A Room With a View – 1986
This was a movie about stuffy British people being stuffy and British. Sorry, but that needed to be said. It starred Helena Bonham Carter, Julian Sands, Maggie Smith, Simon Callow, Judi Dench, Denholm Elliott, and Daniel Day Lewis. A pretty impressive cast of actors, to be sure, and they each did a fine job. But it was the dull script that made the movie so slow and stuffy.
In order to explain the film’s title, I’ll describe the first few minutes of the movie. Smith plays the character of Charlotte Bartlett, an uptight old spinster who is acting as chaperone to her much younger friend, Lucy Honeychurch, played by Carter. The beautiful young girl has been brought up in an upper-middle-class family but is much more relaxed in her way of thinking. The two are traveling in Italy on holiday. Charlotte complains that the room they rented was supposed to have a view, but does not. As they go to dine, she complains out loud, and is overheard by Mr. Emerson, played by Elliott, and his brooding young son George, played by Sands. The two gentlemen offer their room, which has a view, to the ladies. Forbidden romance blossoms between Lucy and George.
The holiday ends and Lucy returns home to Surry in England. Upon their return, Lucy becomes engaged to Cecil Vyse, played by Sands. He is a jerk who treats Lucy as a valuable object that he will soon be able to display on his arm. Mr. Emerson and his son rent a home in Surry and George tries to re-kindle his romance with Lucy. She does her best to refuse him, but eventually realizes that she does not love Cecil. Against all propriety and sense, she realizes that she loves George and the two end up together. The end.
The plot was fairly predictable and moved too slowly for my tastes. I never had any question who Lucy would choose to be with in the end. There was never any real tension or suspense. The best and most interesting aspect of the film was the sets and costumes. It was a period piece, and British films have never been wanting in that regard. Lucy’s dresses were beautiful, but not too fancy. The stuffy old ladies dressed like stuffy old ladies. The men dressed properly in their old-fashioned suits. They all looked perfectly appropriate whether they were in their costumes or completely naked.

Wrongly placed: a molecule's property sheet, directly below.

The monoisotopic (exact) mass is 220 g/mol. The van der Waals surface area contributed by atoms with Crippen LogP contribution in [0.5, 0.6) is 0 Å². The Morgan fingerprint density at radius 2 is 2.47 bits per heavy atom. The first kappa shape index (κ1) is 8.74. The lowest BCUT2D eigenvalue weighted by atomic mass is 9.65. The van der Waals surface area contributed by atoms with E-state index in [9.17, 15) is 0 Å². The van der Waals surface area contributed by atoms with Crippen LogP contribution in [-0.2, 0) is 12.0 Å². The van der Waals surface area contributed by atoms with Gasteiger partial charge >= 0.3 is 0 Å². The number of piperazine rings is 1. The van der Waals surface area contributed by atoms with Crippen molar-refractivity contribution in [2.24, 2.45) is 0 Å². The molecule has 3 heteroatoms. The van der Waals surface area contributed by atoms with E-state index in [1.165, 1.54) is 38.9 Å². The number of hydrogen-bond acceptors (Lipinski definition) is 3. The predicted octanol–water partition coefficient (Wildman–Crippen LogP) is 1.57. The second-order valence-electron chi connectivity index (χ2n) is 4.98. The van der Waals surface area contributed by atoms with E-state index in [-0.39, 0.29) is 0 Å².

What??? Yes, completely naked. There is a scene that was incredibly gratuitous and random in its use of full frontal male nudity. At one point, just after George arrives in Surry, he, Lucy’s younger brother Freddy, played by Rupert Graves, and the local Reverend, Mr. Beebe, played by Callow, decide to frolic naked around a pond out in the woods. They all strip off, and proceed to run around the pond, splash in the water, and hoot and holler like children. I still can’t figure out what the strangely homo-erotic scene had to do with the rest of the plot. Of course, the ladies happen to walk by and see the naked reverend, and are scandalized!
But in typical, stuffy, British fashion, there was no power behind the story’s romance or its drama. Sure, you could say that it was a portrait into a different time in history, a look into the sexually restrictive nature of the upper-middle class of the Edwardian era. But really, the biggest message that I got out of that is a truth that can be said of any era and any culture: Young people are more open minded about sex than old people. I know, I’m over-simplifying the movie’s message, but its kind-of true.
The film looked visually beautiful, despite its lackluster story. But it wasn’t a bad story. It was, for me, just a little dull. And as I think about it, changing the character of Cecil would have made all the difference. Cecil is never shown in a good light. Right from the first moment he is on the screen, I could tell that he was a stuffy man who had no passion for youth, no love for Lucy, and no real likeable qualities. Therefore, the question as to whether Lucy would end up marrying him was effectively pointless. But if Cecil had been a good man, or if I had ever thought she had any reason to stay with him, then I could have taken a greater interest in what she might do, which way she might turn. Or maybe if Cecil had been such a bad man that he found some kind of way to force Lucy to marry him, despite her love for George, it might have made for a more dramatic, or even tragic ending. But no. What we got was predictable and bland.